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Puerto Rico venture geared to gourmet market.

Puerto Rico venture geared to gourmet market

Three major coffee growers and one of Puerto Rico's biggest coffee processors are teaming up to export gourmet-quality Arabica coffee beans to roasters in the U.S., Western Europe and Japan - and to help the island recapture its 19th-century fame as source of the world's finest coffee.

The processor, Cafe Rico, and the growers - Ignacio Pintado of Cafe Luri, Miguel Lopez of Cafe Hayuya and independent businessman Roberto Atienza - have decided to pool their facilities and expertise to market Yauco Selecto to gourmet markets around the globe.

Jaime R. Fortuno, president of Escogido S.E. and agent for the new brand, says "our goal is to have $1.5 million in sales during the first year. So far, we've exported 1,000 quintales within the last six months."

Fortuno was interviewed recently at the headquarters of another major coffee processor, Cafe Yaucono, which had been part of the venture initially, but no longer is. He said the venture had already exported Yauco Selecto to Spain, France, Germany, Italy the US. mainland and Japan.

Fortuno explained that Puerto Rican gourmet coffee has traditionally enjoyed a better following in Western Europe than in the U.S., despite Puerto Rico's political status as a U.S. Commonwealth. Fortuno said he exports his ventures' 3,000 quintales a year.

The only gourmet coffee currently produced in the Caribbean is Jamaica's Blue Mountain coffee. Fortuno says the real competition comes not so much from Jamaica, but from Hawaii, home of Kona Coffee.

"The U.S. gourmet market, worth about $700 million, takes awhile to differentiate between one type of coffee and another,' says Fortuno. "Our image in Europe has been established for 150 years, but Americans don't know as much about the quality of Puerto Rican coffee. They certainly do know the quality of our rum."

In fiscal 1990, coffee brought Puerto Rico $50.6 million in revenues. According to Fortuno, the current price paid by the Commonwealth government to growers is around $200 a quintal, or $176.50 for second class coffee. At the retail level, one pound of local coffee sells for $3.12.

Julio A. Torres - treasurer of Yauco Selecto, vice-president of Cafe Rico and vice-president of finance for Cafe Yaucono - says the new brand should retail for between $16 and $22/lb., though the F.O.B. price for San Juan remains a constant $15/lb.

To familiarize mainland Americans with Yauco Selecto, the group has hired Leo Burnett as its public relations agency. He added that gourmet coffee now represents 10% of the total worldwide market, and is the only segment of that market which is growing. "The reputation of Puerto Rican coffee is its name," he said. "It's known worldwide as a quality coffee."

Puerto Rico stopped exporting to the world in 1969, though it had always been recognized as having the best coffee,: he explained. "The real golden years of Puerto Rican coffee were in the second half of the 19th century, before the Spanish-American War. In 1896, Puerto Rico exported 600,000 quintales, which is twice the total crop this year;"

After 1896, Puerto Rican coffee exports dropped dramatically, the result of a disastrous hurricanes and the Spanish - American War, two years later. Following the war, Puerto Rico became an American possession, and its traditional European markets were subjected to U.S. Tariffs and taxes for the first time.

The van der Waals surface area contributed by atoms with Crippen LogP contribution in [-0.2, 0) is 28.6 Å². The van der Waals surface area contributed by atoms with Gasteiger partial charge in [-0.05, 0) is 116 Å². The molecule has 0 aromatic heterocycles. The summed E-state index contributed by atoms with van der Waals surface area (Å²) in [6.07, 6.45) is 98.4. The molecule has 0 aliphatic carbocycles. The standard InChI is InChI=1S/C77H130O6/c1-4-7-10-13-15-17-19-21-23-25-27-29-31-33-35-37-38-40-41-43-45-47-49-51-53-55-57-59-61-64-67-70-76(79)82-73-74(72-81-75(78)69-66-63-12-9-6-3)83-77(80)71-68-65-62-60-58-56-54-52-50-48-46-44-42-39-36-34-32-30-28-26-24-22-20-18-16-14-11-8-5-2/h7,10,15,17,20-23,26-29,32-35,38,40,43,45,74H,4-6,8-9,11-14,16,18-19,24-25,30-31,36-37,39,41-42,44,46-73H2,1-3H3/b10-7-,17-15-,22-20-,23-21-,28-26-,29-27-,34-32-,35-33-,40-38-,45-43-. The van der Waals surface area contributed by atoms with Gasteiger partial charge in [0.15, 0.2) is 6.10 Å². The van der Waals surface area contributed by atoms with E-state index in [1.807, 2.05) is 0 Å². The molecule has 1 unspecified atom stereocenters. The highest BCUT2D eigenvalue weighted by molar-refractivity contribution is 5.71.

In more recent years, the island's adherence to federal minimum wage laws has also made labor expensive, with the result that Puerto Rican gourmet coffee has virtually priced itself out of the market. Puerto Rico's 13,000 coffee workers earn the minimum $4.65 an hour, compared to $2 or $3 a day in the neighboring Dominican Republic.

In fact up until a few years ago, the island was importing coffee from Colombia and the Dominican Republic to meet its annual consumption of 340,000 quintales. Today, Puerto Rico had achieved, though only barely, a measure of self sufficiency in coffee production.

Though the Yauco Selecto is ambitious, it isn't the first attempt to capitalize on Puerto Rico's unique combination of high elevations and tropical climate to produce gourmet coffee.

One unrelated venture, begun last year by Nipuspan International, is now exporting an undetermined amount of Puerto Rican coffee to Ueshima Coffee Co., for sale to retail gourmet coffee store.

Fortuno said all coffee exported under the name Yauco Selecto is picked in the Southwest region of Puerto Rico near the town of Yauco.

"In processing, we use only Arabica beans. The southwest region of the island has malaya and alonzo arcilloso soils, at an altitude of 3,000 feet," he said. "Also you have to process the coffee immediately. You can not allow it to dry on it's own. It has to be hand washed. You have to take out all impurities and broken beans." He added that "gourmet coffee is like wine. We have been careful to pick two independent labs to run tests on each and every lot that goes through, and to pick people involved in the coffee business for generations.

Larry Luxner is a freelance journalist based in San Juan, Puerto Rico.

PHOTO : View of the Yauco Selecto fields
COPYRIGHT 1991 Lockwood Trade Journal Co., Inc.
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Title Annotation:Puerto Rican coffee firms form marketing venture, Yauco Selecto coffee brand
Author:Luxner, Larry
Publication:Tea & Coffee Trade Journal
Date:Jul 1, 1991
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